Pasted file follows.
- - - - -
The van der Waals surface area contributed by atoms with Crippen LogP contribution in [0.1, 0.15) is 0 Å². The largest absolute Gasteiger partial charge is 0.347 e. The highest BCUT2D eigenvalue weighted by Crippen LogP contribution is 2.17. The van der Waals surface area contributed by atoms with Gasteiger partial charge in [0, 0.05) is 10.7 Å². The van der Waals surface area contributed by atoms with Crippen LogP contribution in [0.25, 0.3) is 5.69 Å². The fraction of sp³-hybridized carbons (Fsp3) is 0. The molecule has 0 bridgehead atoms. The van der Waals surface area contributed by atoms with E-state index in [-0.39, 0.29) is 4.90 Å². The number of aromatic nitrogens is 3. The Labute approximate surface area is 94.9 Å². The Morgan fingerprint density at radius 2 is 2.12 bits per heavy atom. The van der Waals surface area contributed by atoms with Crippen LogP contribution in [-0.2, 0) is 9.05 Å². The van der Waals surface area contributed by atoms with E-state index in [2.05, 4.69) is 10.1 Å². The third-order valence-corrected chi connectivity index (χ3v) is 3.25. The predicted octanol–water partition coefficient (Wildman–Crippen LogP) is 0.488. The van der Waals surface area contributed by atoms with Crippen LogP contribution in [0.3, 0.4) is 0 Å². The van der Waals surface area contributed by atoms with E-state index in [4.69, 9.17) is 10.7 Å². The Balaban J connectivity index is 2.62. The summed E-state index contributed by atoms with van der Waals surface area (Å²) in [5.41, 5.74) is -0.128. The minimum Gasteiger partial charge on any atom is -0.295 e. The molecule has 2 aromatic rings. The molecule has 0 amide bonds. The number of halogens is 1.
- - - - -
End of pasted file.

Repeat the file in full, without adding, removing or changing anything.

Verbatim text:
The van der Waals surface area contributed by atoms with Crippen LogP contribution in [0.1, 0.15) is 0 Å². The largest absolute Gasteiger partial charge is 0.347 e. The highest BCUT2D eigenvalue weighted by Crippen LogP contribution is 2.17. The van der Waals surface area contributed by atoms with Gasteiger partial charge in [0, 0.05) is 10.7 Å². The van der Waals surface area contributed by atoms with Crippen LogP contribution in [0.25, 0.3) is 5.69 Å². The fraction of sp³-hybridized carbons (Fsp3) is 0. The molecule has 0 bridgehead atoms. The van der Waals surface area contributed by atoms with E-state index in [-0.39, 0.29) is 4.90 Å². The number of aromatic nitrogens is 3. The Labute approximate surface area is 94.9 Å². The Morgan fingerprint density at radius 2 is 2.12 bits per heavy atom. The van der Waals surface area contributed by atoms with Crippen LogP contribution in [-0.2, 0) is 9.05 Å². The van der Waals surface area contributed by atoms with E-state index in [2.05, 4.69) is 10.1 Å². The third-order valence-corrected chi connectivity index (χ3v) is 3.25. The predicted octanol–water partition coefficient (Wildman–Crippen LogP) is 0.488. The van der Waals surface area contributed by atoms with Crippen LogP contribution in [0.3, 0.4) is 0 Å². The van der Waals surface area contributed by atoms with E-state index in [4.69, 9.17) is 10.7 Å². The Balaban J connectivity index is 2.62. The summed E-state index contributed by atoms with van der Waals surface area (Å²) in [5.41, 5.74) is -0.128. The minimum Gasteiger partial charge on any atom is -0.295 e. The molecule has 2 aromatic rings. The molecule has 0 amide bonds. The number of halogens is 1.